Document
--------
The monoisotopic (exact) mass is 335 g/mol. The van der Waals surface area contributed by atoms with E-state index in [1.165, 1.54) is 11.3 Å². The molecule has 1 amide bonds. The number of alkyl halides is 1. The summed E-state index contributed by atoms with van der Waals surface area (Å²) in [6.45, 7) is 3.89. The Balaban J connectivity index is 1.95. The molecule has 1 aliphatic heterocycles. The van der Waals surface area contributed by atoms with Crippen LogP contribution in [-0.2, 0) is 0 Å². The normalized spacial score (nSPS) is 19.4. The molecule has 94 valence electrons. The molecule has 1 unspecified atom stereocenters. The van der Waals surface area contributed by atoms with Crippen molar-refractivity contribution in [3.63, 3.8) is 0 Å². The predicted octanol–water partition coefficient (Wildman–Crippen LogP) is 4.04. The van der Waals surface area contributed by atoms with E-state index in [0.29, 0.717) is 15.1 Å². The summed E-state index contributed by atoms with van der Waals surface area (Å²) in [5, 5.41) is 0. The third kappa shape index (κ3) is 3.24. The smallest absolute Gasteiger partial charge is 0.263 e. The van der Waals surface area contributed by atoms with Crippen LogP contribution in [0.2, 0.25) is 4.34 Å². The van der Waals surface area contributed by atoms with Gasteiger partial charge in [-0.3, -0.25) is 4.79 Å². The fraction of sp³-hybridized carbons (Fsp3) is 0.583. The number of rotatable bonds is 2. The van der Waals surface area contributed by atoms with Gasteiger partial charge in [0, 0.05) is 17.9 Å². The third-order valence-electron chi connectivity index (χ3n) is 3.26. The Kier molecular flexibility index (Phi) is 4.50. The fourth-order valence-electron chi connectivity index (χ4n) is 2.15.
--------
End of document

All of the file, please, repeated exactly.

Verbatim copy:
The monoisotopic (exact) mass is 335 g/mol. The van der Waals surface area contributed by atoms with E-state index in [1.165, 1.54) is 11.3 Å². The molecule has 1 amide bonds. The number of alkyl halides is 1. The summed E-state index contributed by atoms with van der Waals surface area (Å²) in [6.45, 7) is 3.89. The Balaban J connectivity index is 1.95. The molecule has 1 aliphatic heterocycles. The van der Waals surface area contributed by atoms with Crippen LogP contribution in [-0.2, 0) is 0 Å². The normalized spacial score (nSPS) is 19.4. The molecule has 94 valence electrons. The molecule has 1 unspecified atom stereocenters. The van der Waals surface area contributed by atoms with Crippen molar-refractivity contribution in [3.63, 3.8) is 0 Å². The predicted octanol–water partition coefficient (Wildman–Crippen LogP) is 4.04. The van der Waals surface area contributed by atoms with E-state index in [0.29, 0.717) is 15.1 Å². The summed E-state index contributed by atoms with van der Waals surface area (Å²) in [5, 5.41) is 0. The third kappa shape index (κ3) is 3.24. The smallest absolute Gasteiger partial charge is 0.263 e. The van der Waals surface area contributed by atoms with Crippen LogP contribution in [0.2, 0.25) is 4.34 Å². The van der Waals surface area contributed by atoms with Gasteiger partial charge in [-0.3, -0.25) is 4.79 Å². The fraction of sp³-hybridized carbons (Fsp3) is 0.583. The number of rotatable bonds is 2. The van der Waals surface area contributed by atoms with Gasteiger partial charge in [0, 0.05) is 17.9 Å². The third-order valence-electron chi connectivity index (χ3n) is 3.26. The Kier molecular flexibility index (Phi) is 4.50. The fourth-order valence-electron chi connectivity index (χ4n) is 2.15.